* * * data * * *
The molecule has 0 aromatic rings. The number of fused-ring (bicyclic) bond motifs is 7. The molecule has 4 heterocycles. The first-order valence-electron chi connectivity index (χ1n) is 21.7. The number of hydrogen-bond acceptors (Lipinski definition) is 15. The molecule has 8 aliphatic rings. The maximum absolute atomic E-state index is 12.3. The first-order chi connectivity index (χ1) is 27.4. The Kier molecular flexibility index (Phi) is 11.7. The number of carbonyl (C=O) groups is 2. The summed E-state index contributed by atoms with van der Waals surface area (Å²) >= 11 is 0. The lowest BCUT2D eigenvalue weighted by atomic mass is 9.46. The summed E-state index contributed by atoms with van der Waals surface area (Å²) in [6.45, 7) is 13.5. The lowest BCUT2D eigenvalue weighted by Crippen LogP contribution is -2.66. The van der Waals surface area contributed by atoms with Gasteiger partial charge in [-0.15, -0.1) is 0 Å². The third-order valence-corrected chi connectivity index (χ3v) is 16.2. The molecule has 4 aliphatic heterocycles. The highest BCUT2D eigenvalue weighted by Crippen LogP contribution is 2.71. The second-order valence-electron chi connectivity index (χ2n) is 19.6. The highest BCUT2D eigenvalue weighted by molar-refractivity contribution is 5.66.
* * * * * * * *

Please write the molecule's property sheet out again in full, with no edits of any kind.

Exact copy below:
The molecule has 0 aromatic rings. The number of fused-ring (bicyclic) bond motifs is 7. The molecule has 4 heterocycles. The first-order valence-electron chi connectivity index (χ1n) is 21.7. The number of hydrogen-bond acceptors (Lipinski definition) is 15. The molecule has 8 aliphatic rings. The maximum absolute atomic E-state index is 12.3. The first-order chi connectivity index (χ1) is 27.4. The Kier molecular flexibility index (Phi) is 11.7. The number of carbonyl (C=O) groups is 2. The summed E-state index contributed by atoms with van der Waals surface area (Å²) >= 11 is 0. The lowest BCUT2D eigenvalue weighted by atomic mass is 9.46. The summed E-state index contributed by atoms with van der Waals surface area (Å²) in [6.45, 7) is 13.5. The lowest BCUT2D eigenvalue weighted by Crippen LogP contribution is -2.66. The van der Waals surface area contributed by atoms with Gasteiger partial charge in [-0.15, -0.1) is 0 Å². The third-order valence-corrected chi connectivity index (χ3v) is 16.2. The molecule has 4 aliphatic heterocycles. The highest BCUT2D eigenvalue weighted by Crippen LogP contribution is 2.71. The second-order valence-electron chi connectivity index (χ2n) is 19.6. The highest BCUT2D eigenvalue weighted by molar-refractivity contribution is 5.66.